A mono or stereo external mic and a stereo line level device can be plugged in to the H2, which will deactivate the internal mics. The mic gain can be adjusted via a switch on the side of the H2. When AGC (automatic gain control) is selected, the mic gain switch is bypassed. The H2 is equipped with two AGC settings, three compressor settings and three limiter settings.
The H2 is initially set from the factory to record stereo 16-bit 44.1kHz WAV files. Of course, the H2 will record file types ranging from 64kb/s MP3 to 24-bit 96kHz WAV. Files within the H2 can be renamed, deleted, split, normalized or converted from WAV to MP3. BWF (broadcast wave format) files are created by the H2. For example, cue points created by hitting the play button during record on the H2 are BWF compatible, meaning most editing software used by broadcasters will recognize the cue point. This allows for easy indexing during editing.
By pressing the menu button on the front panel, low cut, record format, AGC, file menu, monitor, 3D-panning, pre record and auto record are some of the features readily available. 3D-panning lets the user adjust the balance between the four mics while in 4-channel surround mode. The H2 has a two second pre record function that helps remedy a slow finger when pushing the record button. Auto record can be set to begin and stop recording when levels reach a prescribed threshold for unmanned operation.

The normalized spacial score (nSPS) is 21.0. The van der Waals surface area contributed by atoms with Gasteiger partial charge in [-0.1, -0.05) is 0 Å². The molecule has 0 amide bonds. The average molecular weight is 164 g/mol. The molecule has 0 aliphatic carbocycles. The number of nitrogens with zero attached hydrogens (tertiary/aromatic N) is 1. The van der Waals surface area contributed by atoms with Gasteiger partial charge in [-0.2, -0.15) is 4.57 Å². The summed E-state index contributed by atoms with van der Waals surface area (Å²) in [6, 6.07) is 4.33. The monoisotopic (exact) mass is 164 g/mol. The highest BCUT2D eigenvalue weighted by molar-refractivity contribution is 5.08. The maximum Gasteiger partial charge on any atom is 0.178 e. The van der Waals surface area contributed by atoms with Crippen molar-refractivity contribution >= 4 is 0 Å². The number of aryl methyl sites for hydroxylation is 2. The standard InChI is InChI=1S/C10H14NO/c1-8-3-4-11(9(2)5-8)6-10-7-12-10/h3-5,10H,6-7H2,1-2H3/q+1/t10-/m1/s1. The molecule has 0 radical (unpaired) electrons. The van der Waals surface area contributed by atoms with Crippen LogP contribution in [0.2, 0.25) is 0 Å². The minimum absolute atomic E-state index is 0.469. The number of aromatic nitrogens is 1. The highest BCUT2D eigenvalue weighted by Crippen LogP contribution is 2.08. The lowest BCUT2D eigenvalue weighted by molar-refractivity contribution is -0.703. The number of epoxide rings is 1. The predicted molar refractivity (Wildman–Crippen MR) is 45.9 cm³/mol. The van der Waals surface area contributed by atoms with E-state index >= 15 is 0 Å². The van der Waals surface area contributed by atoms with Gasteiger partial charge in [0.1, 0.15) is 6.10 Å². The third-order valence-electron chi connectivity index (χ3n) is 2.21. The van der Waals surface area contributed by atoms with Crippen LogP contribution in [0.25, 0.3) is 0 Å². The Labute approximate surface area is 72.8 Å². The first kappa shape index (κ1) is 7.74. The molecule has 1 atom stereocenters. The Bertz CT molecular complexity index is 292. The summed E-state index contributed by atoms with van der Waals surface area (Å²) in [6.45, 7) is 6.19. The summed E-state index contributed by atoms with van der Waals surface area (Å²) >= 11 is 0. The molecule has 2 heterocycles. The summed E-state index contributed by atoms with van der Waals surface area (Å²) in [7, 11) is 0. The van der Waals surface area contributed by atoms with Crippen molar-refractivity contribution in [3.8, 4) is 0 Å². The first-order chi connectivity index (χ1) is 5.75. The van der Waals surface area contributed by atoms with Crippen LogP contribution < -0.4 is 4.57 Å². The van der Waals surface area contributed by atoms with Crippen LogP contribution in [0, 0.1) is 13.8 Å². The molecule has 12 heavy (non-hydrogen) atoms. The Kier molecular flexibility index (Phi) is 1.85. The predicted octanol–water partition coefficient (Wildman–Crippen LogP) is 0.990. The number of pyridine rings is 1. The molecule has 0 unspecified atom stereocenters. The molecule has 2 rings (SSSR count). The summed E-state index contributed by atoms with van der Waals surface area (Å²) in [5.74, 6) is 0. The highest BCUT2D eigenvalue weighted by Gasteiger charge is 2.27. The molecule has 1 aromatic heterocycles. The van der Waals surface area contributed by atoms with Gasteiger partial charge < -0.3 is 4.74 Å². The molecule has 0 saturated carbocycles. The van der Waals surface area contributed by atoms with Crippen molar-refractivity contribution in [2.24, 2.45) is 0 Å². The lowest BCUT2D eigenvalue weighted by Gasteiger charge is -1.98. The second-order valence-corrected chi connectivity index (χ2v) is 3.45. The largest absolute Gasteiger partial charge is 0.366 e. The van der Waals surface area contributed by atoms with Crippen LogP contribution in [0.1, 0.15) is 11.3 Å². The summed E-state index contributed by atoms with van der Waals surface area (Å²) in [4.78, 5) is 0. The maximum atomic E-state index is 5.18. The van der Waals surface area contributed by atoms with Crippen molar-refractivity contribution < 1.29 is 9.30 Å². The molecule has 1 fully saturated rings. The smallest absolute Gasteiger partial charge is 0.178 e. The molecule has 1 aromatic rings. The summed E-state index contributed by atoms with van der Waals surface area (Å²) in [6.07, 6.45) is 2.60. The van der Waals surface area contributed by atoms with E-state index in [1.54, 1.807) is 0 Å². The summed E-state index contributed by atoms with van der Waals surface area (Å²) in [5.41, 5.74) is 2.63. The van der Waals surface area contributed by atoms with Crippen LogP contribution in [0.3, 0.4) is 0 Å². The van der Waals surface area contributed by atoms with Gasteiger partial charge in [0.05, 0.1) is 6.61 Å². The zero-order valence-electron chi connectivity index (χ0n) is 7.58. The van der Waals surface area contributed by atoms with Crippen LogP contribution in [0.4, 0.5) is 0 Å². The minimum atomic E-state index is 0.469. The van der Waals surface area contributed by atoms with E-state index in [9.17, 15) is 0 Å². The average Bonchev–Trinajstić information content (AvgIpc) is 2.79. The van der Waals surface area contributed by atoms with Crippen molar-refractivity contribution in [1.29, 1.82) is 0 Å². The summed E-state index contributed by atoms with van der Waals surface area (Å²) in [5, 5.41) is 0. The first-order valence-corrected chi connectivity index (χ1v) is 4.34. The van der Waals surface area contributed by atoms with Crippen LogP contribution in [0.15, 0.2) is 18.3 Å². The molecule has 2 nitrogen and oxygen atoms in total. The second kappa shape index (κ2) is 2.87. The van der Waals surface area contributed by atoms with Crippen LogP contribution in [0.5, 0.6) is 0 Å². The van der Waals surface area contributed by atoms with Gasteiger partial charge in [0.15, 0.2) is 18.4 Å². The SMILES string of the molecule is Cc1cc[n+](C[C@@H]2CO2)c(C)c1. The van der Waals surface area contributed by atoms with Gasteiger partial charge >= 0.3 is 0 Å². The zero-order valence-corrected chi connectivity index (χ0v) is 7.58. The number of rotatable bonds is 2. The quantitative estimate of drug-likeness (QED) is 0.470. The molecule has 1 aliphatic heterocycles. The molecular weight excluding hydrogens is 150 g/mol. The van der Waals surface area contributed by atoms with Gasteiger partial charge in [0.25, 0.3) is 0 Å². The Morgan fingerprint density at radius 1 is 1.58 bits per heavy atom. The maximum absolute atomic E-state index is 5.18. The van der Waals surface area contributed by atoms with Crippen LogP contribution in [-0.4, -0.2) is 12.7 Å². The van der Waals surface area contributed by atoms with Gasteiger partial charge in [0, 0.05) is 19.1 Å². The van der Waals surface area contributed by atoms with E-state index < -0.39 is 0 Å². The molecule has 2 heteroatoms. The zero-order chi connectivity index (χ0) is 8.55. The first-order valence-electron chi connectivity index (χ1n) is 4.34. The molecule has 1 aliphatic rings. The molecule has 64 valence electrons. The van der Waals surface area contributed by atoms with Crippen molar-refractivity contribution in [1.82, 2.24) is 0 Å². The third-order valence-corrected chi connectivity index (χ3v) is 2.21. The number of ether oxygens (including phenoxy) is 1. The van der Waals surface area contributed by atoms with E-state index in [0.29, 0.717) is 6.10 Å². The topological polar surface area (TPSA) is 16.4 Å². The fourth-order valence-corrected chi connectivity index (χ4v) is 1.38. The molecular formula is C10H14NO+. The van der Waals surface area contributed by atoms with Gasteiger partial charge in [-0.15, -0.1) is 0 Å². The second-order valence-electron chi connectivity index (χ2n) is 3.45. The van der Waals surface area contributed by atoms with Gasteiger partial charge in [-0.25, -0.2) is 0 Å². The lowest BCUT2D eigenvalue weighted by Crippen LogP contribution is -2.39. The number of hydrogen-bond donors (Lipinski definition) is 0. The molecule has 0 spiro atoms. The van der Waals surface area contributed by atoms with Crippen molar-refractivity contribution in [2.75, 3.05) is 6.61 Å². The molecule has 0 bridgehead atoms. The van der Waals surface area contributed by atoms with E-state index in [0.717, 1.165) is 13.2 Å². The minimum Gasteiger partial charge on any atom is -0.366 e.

The Zoom H2 is equipped with a chromatic tuner and a metronome. These features are excellent for musicians who want to record themselves with pitch and tempo in mind. The metronome is monitored via the headphone/line out jack on the H2.
For radio stations that make a habit of capturing ambient audience sounds, live music performances, news conferences or any other audio where sources come from all around, the Zoom H2 facilitates these needs with perfection. The two top-quality cardioid microphone pairs, all housed in the ultra compact H2 body capture clean, transparent genuine audio. The W-XY phasing is perfect, eliminating phase cancellation concerns and effects. The H2 is easy on batteries, and with a 2GB card in 4-channel surround mode (16bit at 44.1kHz), will record for 96 minutes. The H2 easily interfaces with Windows XP and Vista, and Mac OS X or later. In addition to capturing musicians and other ambient sources, consider a simple interview: No more passing a handheld mic back and forth. Set the Zoom H2 between interviewer and interviewee, and away you go.
Wygal is the programmer, engineer and Web designer for WRVL in Lynchburg, VA.
Editor's note: Field Reports are an exclusive Radio magazine feature for radio broadcasters. Each report is prepared by well-qualified staff at a radio station, production facility or consulting company.